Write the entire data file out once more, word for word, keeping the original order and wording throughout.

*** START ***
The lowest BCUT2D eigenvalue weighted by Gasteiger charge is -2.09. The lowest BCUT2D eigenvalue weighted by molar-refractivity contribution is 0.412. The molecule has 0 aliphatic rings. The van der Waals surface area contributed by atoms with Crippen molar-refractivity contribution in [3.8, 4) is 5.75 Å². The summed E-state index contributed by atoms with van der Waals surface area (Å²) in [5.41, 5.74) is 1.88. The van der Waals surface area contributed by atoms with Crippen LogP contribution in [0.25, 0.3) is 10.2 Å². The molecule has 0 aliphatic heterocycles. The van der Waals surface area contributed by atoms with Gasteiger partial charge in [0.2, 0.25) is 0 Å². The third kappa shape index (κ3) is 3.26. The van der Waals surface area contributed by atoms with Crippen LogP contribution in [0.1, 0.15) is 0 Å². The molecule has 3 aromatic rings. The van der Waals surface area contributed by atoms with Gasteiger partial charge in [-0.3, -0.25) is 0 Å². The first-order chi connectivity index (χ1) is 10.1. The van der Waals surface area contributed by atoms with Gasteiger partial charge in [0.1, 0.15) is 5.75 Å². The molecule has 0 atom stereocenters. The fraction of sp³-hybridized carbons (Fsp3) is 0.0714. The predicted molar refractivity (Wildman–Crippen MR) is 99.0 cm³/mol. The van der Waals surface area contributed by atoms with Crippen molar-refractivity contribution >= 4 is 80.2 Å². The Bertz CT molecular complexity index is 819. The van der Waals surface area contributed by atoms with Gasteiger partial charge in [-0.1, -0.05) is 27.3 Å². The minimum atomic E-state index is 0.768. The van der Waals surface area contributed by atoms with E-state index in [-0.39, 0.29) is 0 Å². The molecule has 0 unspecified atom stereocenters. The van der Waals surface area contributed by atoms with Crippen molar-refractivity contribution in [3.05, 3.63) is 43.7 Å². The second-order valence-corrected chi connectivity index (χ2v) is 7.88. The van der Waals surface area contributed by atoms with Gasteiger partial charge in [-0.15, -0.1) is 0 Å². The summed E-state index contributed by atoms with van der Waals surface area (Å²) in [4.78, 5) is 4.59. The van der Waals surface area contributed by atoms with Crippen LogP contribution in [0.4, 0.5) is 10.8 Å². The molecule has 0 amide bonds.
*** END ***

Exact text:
The lowest BCUT2D eigenvalue weighted by Gasteiger charge is -2.09. The lowest BCUT2D eigenvalue weighted by molar-refractivity contribution is 0.412. The molecule has 0 aliphatic rings. The van der Waals surface area contributed by atoms with Crippen molar-refractivity contribution in [3.8, 4) is 5.75 Å². The summed E-state index contributed by atoms with van der Waals surface area (Å²) in [5.41, 5.74) is 1.88. The van der Waals surface area contributed by atoms with Crippen LogP contribution in [0.25, 0.3) is 10.2 Å². The molecule has 0 aliphatic heterocycles. The van der Waals surface area contributed by atoms with Gasteiger partial charge in [0.2, 0.25) is 0 Å². The third kappa shape index (κ3) is 3.26. The van der Waals surface area contributed by atoms with Crippen LogP contribution in [0.1, 0.15) is 0 Å². The molecule has 3 aromatic rings. The van der Waals surface area contributed by atoms with Gasteiger partial charge in [-0.3, -0.25) is 0 Å². The first-order chi connectivity index (χ1) is 10.1. The van der Waals surface area contributed by atoms with Gasteiger partial charge in [0.1, 0.15) is 5.75 Å². The molecule has 0 atom stereocenters. The fraction of sp³-hybridized carbons (Fsp3) is 0.0714. The predicted molar refractivity (Wildman–Crippen MR) is 99.0 cm³/mol. The van der Waals surface area contributed by atoms with Crippen molar-refractivity contribution >= 4 is 80.2 Å². The Bertz CT molecular complexity index is 819. The van der Waals surface area contributed by atoms with Gasteiger partial charge in [-0.1, -0.05) is 27.3 Å². The minimum atomic E-state index is 0.768. The van der Waals surface area contributed by atoms with E-state index in [-0.39, 0.29) is 0 Å². The molecule has 0 unspecified atom stereocenters. The van der Waals surface area contributed by atoms with Crippen molar-refractivity contribution in [3.05, 3.63) is 43.7 Å². The second-order valence-corrected chi connectivity index (χ2v) is 7.88. The van der Waals surface area contributed by atoms with Gasteiger partial charge in [-0.15, -0.1) is 0 Å². The summed E-state index contributed by atoms with van der Waals surface area (Å²) in [4.78, 5) is 4.59. The van der Waals surface area contributed by atoms with Crippen LogP contribution in [0.4, 0.5) is 10.8 Å². The molecule has 0 amide bonds.